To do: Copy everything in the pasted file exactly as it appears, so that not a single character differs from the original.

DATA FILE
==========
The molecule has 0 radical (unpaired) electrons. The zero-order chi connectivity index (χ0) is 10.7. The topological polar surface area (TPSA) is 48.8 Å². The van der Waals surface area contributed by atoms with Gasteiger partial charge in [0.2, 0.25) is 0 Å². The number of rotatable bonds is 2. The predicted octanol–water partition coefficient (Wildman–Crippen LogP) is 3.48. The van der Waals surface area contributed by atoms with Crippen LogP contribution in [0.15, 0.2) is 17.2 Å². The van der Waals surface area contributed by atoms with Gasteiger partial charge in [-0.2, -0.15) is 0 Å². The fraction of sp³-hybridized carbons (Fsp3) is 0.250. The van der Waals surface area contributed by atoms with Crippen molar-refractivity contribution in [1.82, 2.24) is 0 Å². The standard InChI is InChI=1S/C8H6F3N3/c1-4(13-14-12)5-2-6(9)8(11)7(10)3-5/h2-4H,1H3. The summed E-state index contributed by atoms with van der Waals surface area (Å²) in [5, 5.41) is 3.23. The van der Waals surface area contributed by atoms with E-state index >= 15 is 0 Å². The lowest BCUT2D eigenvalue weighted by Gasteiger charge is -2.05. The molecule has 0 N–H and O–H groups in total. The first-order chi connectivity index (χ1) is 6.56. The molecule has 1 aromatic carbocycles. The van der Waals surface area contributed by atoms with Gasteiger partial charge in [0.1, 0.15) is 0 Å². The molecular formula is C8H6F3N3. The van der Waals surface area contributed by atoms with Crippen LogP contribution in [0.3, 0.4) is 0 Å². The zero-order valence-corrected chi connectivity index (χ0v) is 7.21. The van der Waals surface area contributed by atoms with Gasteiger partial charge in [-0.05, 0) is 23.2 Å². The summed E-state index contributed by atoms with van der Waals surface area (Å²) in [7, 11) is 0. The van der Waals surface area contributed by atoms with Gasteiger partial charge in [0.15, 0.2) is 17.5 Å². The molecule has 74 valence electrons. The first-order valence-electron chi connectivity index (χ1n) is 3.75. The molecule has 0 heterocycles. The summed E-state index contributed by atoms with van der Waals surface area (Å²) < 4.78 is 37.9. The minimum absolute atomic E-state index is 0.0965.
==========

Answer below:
The molecule has 0 radical (unpaired) electrons. The zero-order chi connectivity index (χ0) is 10.7. The topological polar surface area (TPSA) is 48.8 Å². The van der Waals surface area contributed by atoms with Gasteiger partial charge in [0.2, 0.25) is 0 Å². The number of rotatable bonds is 2. The predicted octanol–water partition coefficient (Wildman–Crippen LogP) is 3.48. The van der Waals surface area contributed by atoms with Crippen LogP contribution in [0.15, 0.2) is 17.2 Å². The van der Waals surface area contributed by atoms with Gasteiger partial charge in [-0.2, -0.15) is 0 Å². The fraction of sp³-hybridized carbons (Fsp3) is 0.250. The van der Waals surface area contributed by atoms with Crippen molar-refractivity contribution in [1.82, 2.24) is 0 Å². The standard InChI is InChI=1S/C8H6F3N3/c1-4(13-14-12)5-2-6(9)8(11)7(10)3-5/h2-4H,1H3. The summed E-state index contributed by atoms with van der Waals surface area (Å²) in [5, 5.41) is 3.23. The van der Waals surface area contributed by atoms with E-state index >= 15 is 0 Å². The lowest BCUT2D eigenvalue weighted by Gasteiger charge is -2.05. The molecule has 0 N–H and O–H groups in total. The first-order chi connectivity index (χ1) is 6.56. The molecule has 1 aromatic carbocycles. The van der Waals surface area contributed by atoms with Gasteiger partial charge in [0.1, 0.15) is 0 Å². The molecular formula is C8H6F3N3. The van der Waals surface area contributed by atoms with Crippen LogP contribution in [0.3, 0.4) is 0 Å². The zero-order valence-corrected chi connectivity index (χ0v) is 7.21. The van der Waals surface area contributed by atoms with Gasteiger partial charge in [-0.05, 0) is 23.2 Å². The summed E-state index contributed by atoms with van der Waals surface area (Å²) in [7, 11) is 0. The van der Waals surface area contributed by atoms with Gasteiger partial charge in [0.15, 0.2) is 17.5 Å². The molecule has 74 valence electrons. The first-order valence-electron chi connectivity index (χ1n) is 3.75. The molecule has 0 heterocycles. The summed E-state index contributed by atoms with van der Waals surface area (Å²) < 4.78 is 37.9. The minimum absolute atomic E-state index is 0.0965.